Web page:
The following outreach activities took place during Week 2.
A blog post about the first week onboard and about operations in regions with ice was published on the joidesresolution.org homepage. A post for “Reach The World” about transportation was also published. We scheduled 20 ship-to-shore tours, 9 of which will be with an International School in Denmark. An Open House ship-to-shore event was scheduled for 30 August at 2100 h ship’s time. Outreach Officers practiced tour routes and did Zoom application tests. Discussions were held with most of the science party regarding their individual outreach plans. Routines and schedules for outreach tasks including blogs, reports, and social media and coordination between Outreach Officers continued. Several social media posts this week included questions to increase engagement.
|Group||No. of posts||Analytics||Notes|
|7||15 new followers
Post reach: 16,000
Post reactions & likes: 355
Avg Post engagement: 7.46%
Post shares: 61
|Top post: passing southern
tip of Greenland. 100 reactions
|8||19 new followers
Post Reach: 7,600
Post Impressions: 6200
Post reactions & likes: 800
Avg Post engagement: 11.43%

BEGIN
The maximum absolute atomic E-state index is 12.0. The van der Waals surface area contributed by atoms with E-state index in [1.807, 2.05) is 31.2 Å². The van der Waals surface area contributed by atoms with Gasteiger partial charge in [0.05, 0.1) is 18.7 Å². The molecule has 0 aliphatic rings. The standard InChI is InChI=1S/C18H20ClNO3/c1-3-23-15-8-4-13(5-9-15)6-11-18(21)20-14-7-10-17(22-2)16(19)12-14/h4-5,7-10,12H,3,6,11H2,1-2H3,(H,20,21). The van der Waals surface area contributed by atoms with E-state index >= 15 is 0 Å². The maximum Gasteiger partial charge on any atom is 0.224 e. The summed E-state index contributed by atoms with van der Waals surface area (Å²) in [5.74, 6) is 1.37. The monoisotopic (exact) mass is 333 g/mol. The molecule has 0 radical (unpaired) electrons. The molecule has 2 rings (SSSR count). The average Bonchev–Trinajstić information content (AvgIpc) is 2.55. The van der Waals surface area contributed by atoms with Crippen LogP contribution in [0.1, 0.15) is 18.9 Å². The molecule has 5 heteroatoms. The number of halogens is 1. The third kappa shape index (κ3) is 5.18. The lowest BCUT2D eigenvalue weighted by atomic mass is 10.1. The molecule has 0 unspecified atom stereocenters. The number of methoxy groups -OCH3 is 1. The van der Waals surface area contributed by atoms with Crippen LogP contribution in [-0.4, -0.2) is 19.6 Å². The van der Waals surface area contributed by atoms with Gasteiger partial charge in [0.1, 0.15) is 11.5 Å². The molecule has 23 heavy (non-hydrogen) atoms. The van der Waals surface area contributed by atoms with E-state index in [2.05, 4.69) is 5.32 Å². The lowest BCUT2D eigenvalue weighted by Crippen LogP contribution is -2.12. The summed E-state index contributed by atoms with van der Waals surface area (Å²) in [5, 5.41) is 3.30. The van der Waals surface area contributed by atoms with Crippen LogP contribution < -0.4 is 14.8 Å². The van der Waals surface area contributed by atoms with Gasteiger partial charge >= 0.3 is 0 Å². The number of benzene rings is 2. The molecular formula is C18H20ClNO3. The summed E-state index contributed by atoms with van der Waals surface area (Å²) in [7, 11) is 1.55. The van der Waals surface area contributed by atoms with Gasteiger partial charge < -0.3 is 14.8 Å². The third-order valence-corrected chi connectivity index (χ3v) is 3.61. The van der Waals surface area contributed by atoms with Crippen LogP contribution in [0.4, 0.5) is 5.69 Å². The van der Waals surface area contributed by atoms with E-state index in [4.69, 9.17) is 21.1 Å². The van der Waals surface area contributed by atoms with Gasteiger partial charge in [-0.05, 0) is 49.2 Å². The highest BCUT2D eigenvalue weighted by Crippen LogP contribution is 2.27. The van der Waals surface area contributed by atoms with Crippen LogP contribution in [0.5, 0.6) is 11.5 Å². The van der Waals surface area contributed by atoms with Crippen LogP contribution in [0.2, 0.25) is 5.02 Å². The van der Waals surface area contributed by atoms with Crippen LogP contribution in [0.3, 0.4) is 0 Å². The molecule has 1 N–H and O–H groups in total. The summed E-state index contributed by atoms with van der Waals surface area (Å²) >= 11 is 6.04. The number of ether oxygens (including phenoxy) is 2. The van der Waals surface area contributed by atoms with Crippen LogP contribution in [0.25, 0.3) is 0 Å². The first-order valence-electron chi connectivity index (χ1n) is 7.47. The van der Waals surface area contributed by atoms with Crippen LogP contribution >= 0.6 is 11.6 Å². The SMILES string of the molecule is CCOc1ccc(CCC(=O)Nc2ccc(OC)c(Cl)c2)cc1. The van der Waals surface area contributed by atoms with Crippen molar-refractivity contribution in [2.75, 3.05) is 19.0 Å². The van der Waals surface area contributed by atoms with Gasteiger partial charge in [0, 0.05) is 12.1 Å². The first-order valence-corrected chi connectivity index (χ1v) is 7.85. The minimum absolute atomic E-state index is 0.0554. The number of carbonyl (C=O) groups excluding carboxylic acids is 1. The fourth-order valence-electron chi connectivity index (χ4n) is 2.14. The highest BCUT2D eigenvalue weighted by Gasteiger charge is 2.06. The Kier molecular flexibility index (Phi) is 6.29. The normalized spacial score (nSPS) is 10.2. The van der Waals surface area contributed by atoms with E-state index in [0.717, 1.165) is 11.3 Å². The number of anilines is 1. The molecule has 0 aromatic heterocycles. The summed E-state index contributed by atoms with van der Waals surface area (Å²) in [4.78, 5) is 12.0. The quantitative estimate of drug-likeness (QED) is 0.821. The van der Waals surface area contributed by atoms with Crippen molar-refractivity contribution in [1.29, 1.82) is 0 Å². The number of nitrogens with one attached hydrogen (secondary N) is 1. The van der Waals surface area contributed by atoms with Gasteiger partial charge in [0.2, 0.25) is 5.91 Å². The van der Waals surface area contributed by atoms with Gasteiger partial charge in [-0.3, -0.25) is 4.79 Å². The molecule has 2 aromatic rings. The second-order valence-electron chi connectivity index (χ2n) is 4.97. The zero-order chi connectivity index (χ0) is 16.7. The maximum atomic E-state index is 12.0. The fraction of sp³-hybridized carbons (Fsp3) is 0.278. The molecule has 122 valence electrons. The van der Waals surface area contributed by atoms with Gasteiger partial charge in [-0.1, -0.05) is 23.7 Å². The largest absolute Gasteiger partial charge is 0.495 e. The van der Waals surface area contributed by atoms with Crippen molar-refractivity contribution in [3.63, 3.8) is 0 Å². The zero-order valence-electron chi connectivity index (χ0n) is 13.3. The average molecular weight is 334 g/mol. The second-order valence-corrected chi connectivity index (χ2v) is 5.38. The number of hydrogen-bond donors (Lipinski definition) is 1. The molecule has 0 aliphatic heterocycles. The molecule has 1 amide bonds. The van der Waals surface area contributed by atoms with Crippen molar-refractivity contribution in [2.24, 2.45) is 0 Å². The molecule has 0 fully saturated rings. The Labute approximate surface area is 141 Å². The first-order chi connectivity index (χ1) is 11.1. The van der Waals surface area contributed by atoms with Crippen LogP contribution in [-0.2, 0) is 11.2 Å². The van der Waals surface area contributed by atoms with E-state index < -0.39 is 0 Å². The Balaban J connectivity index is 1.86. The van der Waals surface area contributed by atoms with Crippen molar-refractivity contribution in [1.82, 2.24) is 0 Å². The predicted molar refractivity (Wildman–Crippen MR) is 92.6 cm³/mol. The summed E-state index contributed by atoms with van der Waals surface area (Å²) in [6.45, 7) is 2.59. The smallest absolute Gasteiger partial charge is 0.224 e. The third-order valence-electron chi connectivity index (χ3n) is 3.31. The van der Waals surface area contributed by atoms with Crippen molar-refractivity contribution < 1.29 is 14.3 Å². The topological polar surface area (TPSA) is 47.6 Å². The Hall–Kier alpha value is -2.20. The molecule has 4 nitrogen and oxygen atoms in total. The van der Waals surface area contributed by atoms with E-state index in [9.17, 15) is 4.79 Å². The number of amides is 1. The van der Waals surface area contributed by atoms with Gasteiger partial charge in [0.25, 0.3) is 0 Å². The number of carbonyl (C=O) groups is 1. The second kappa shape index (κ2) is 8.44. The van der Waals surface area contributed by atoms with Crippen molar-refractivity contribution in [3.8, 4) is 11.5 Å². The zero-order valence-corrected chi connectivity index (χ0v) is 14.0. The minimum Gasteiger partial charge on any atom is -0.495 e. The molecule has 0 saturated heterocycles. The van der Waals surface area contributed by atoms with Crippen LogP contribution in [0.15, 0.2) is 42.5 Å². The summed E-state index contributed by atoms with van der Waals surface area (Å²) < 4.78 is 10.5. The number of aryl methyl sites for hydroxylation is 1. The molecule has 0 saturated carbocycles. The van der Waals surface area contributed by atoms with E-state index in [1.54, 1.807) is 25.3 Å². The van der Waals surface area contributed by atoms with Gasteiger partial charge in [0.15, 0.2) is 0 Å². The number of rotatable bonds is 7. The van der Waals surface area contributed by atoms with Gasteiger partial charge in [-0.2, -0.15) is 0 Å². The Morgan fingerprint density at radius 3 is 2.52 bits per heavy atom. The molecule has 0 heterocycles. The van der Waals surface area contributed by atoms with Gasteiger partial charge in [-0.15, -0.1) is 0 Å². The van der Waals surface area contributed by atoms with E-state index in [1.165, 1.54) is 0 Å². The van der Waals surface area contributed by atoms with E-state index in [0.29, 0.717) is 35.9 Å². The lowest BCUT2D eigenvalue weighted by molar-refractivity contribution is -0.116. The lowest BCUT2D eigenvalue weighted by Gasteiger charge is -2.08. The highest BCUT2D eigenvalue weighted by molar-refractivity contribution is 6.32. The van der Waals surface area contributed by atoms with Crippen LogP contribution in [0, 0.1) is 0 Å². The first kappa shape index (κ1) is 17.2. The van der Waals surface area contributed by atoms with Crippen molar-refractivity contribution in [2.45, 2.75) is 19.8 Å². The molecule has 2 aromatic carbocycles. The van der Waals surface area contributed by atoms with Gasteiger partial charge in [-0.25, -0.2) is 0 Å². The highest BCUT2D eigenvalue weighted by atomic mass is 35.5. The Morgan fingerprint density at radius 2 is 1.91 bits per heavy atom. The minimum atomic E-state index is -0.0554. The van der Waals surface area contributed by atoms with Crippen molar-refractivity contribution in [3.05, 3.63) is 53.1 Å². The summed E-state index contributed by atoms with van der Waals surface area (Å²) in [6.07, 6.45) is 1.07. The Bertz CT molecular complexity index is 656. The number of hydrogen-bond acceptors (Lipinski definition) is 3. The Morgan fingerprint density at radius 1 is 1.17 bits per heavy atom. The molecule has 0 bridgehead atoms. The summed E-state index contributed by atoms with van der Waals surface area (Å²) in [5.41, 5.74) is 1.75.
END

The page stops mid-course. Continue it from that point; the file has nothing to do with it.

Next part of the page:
|Top post: Magical skies. 169
|13||36 new followers
Post impressions: 30,000
Post reactions & likes: 405
Avg Post engagement: 4.36%
|Dear Colleague letter (post
by USSSP), 6.77%
|Group||No. of people||Notes|
|Live event with major exhibition at
University of Geneva, Switzerland
(scientist home institution)
Technical Support and HSE Activities
The following technical support activities took place during Week 2.
Laboratory Port Call and Transit Activities
- Technical staff continued preparation of laboratories and training of the scientific party participants for expedition activities.
- The tracer pump was tested and is functioning with Rigwatch.
- Technical staff were fully engaged in core processing and science support at Holes U1603A and U1603B.
- Replaced the prefilters on the nitrogen generator after a drop in purity was observed. Some oil was present in the filters. Despite the slight drop in purity, the purity is adequate for routine activities.
- The P-wave transducers on the WRMSL were leaking oil after too much oil was present in the lines. The WRMSL was cleaned up and adjustments to the oil reservoir were made.
- Repaired the top of section sensor on the Section Half Multisensor Logger (SHMSL).